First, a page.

The Sacred Band of Thebes (Ancient Greek: Ἱερὸς Λόχος, Hieròs Lókhos) was a troop of picked soldiers, consisting of 150 pairs of male lovers which formed the elite force of the Theban army in the 4th century BC. It is said to have been organised by the Theban commander Gorgidas in 378 BC and to have played a crucial role in the Battle of Leuctra. It was annihilated by Philip II of Macedon in the Battle of Chaeronea in 338 BC.
The earliest surviving record of the Sacred Band (Ἱερὸς Λόχος, Hieròs Lókhos) by name was in 324 BC; in the oration Against Demosthenes by the Athenian logographer Dinarchus. He mentions the Sacred Band as being led by the general Pelopidas and, alongside Epaminondas who commanded the army of Thebes (Boeotia), were responsible for the defeat of the Spartans at the decisive Battle of Leuctra (371 BC).
Plutarch (46–120 AD), a native of the village of Chaeronea, is the source of the most substantial surviving account of the Sacred Band. He records that the Sacred Band was originally formed by the boeotarch Gorgidas, shortly after the expulsion of the Spartan garrison occupying the Theban citadel of Cadmea. The 2nd century AD Macedonian author Polyaenus in his Stratagems in War also records Gorgidas as the founder of the Sacred Band. However, Dio Chrysostom (c. 40–120 AD), Hieronymus of Rhodes (c. 290–230 BC), and Athenaeus of Naucratis (c. 200 AD) credit Epaminondas instead.
The exact date of the Sacred Band's creation and whether it was created before or after the Symposium of Plato (c. 424–347 BC) and the similarly titled Symposium by his rival Xenophon (c. 430–354 BC), has also long been debated. The generally accepted date of the Sacred Band's creation is between 379 to 378 BC. Prior to this, there were references to elite Theban forces also numbering 300. Herodotus (c.484–425 BC) and Thucydides (c. 460–395 BC) both record an elite force of 300 Thebans allied with the Persians who were annihilated by Athenians in the Battle of Plataea (479 BC). Herodotus describes them as the "best and bravest" (πρῶτοι καὶ ἄριστοι) among Thebans. Diodorus also records 300 picked men (ἄνδρες ἐπίλεκτοι) present in the Battle of Delium (424 BC), composed of heníochoi (ἡνίοχοι, "charioteers") and parabátai (παραβάται, "those who walk beside"). Though none of these mention the Sacred Band by name, these may have referred to the Sacred Band or at least its precursors. The historian John Kinloch Anderson believes that the Sacred Band was indeed present in Delium, and that Gorgidas did not found it, but merely reformed it.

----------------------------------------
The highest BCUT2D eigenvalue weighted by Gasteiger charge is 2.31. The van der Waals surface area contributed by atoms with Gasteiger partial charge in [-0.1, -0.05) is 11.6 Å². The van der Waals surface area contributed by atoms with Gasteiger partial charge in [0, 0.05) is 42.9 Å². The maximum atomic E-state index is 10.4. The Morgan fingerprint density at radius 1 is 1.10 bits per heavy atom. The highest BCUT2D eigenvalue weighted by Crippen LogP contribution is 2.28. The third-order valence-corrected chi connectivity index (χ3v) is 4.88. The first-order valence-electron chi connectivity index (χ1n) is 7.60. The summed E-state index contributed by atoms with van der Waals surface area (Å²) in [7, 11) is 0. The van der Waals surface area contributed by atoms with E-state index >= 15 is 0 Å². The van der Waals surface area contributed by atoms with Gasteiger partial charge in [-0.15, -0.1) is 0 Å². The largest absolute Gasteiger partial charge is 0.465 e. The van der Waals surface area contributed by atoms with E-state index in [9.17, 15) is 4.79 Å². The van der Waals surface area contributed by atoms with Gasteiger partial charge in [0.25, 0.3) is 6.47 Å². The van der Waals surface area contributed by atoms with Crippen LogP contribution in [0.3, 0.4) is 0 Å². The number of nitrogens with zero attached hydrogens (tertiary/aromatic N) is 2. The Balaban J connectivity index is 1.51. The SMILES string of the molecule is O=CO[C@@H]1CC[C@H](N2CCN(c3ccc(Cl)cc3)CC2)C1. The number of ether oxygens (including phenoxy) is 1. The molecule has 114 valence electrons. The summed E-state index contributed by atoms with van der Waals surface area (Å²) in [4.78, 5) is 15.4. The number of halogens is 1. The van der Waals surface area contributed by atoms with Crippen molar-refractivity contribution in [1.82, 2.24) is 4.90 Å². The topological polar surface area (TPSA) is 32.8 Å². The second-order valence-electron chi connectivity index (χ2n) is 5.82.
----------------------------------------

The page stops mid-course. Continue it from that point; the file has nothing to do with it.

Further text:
In the old debate surrounding Xenophon's and Plato's works, the Sacred Band has figured prominently as a possible way of dating which of the two wrote their version of Symposium first. Xenophon's Socrates in his Symposium disapprovingly mentions the practice of placing lovers beside each other in battle in the city-states of Thebes and Elis, arguing that while the practice was acceptable to them, it was shameful for Athenians (both Plato and Xenophon were Athenians). According to the British classical scholar Sir Kenneth Dover, this was a clear allusion to the Sacred Band, reflecting Xenophon's contemporary awareness of the Theban practice, albeit anachronistic as the dramatic date of the work itself is c. 421 BC. However, it is the speech of the character Phaedrus in Plato's Symposium referring to an "army of lovers" that is most famously connected with the Sacred Band. Dover argues Plato wrote his Symposium first since Plato's Phaedrus uses language that implies that the organization does not yet exist. He acknowledges, however, that Plato may have simply put the hypothesis in the mouth of Phaedrus according to the supposed earlier dramatic date of the work (c. 401 BC). It only shows that Plato was more mindful of his chronology in his Symposium than Xenophon, and proves that he was actually quite aware of the Sacred Band in his time.